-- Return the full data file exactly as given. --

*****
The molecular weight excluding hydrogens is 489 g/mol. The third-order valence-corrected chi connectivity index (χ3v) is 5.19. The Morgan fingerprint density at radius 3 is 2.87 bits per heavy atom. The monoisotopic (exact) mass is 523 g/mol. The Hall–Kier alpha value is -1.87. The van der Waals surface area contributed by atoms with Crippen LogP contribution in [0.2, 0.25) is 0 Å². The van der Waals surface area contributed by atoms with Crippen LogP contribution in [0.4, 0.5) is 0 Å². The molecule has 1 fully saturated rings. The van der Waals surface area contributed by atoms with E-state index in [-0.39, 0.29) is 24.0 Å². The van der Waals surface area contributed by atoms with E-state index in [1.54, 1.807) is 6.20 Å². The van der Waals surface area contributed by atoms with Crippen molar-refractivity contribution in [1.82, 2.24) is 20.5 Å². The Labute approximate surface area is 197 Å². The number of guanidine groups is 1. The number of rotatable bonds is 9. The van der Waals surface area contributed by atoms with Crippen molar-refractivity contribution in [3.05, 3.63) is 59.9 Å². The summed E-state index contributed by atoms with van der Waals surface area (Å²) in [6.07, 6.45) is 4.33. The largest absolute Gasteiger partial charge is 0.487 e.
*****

The molecular weight excluding hydrogens is 489 g/mol. The third-order valence-corrected chi connectivity index (χ3v) is 5.19. The Morgan fingerprint density at radius 3 is 2.87 bits per heavy atom. The monoisotopic (exact) mass is 523 g/mol. The Hall–Kier alpha value is -1.87. The van der Waals surface area contributed by atoms with Crippen LogP contribution in [0.2, 0.25) is 0 Å². The van der Waals surface area contributed by atoms with Crippen LogP contribution in [0.4, 0.5) is 0 Å². The molecule has 1 fully saturated rings. The van der Waals surface area contributed by atoms with E-state index in [-0.39, 0.29) is 24.0 Å². The van der Waals surface area contributed by atoms with E-state index in [1.54, 1.807) is 6.20 Å². The van der Waals surface area contributed by atoms with Crippen molar-refractivity contribution in [1.82, 2.24) is 20.5 Å². The Labute approximate surface area is 197 Å². The number of guanidine groups is 1. The number of rotatable bonds is 9. The van der Waals surface area contributed by atoms with Crippen molar-refractivity contribution in [3.05, 3.63) is 59.9 Å². The summed E-state index contributed by atoms with van der Waals surface area (Å²) in [6.07, 6.45) is 4.33. The largest absolute Gasteiger partial charge is 0.487 e.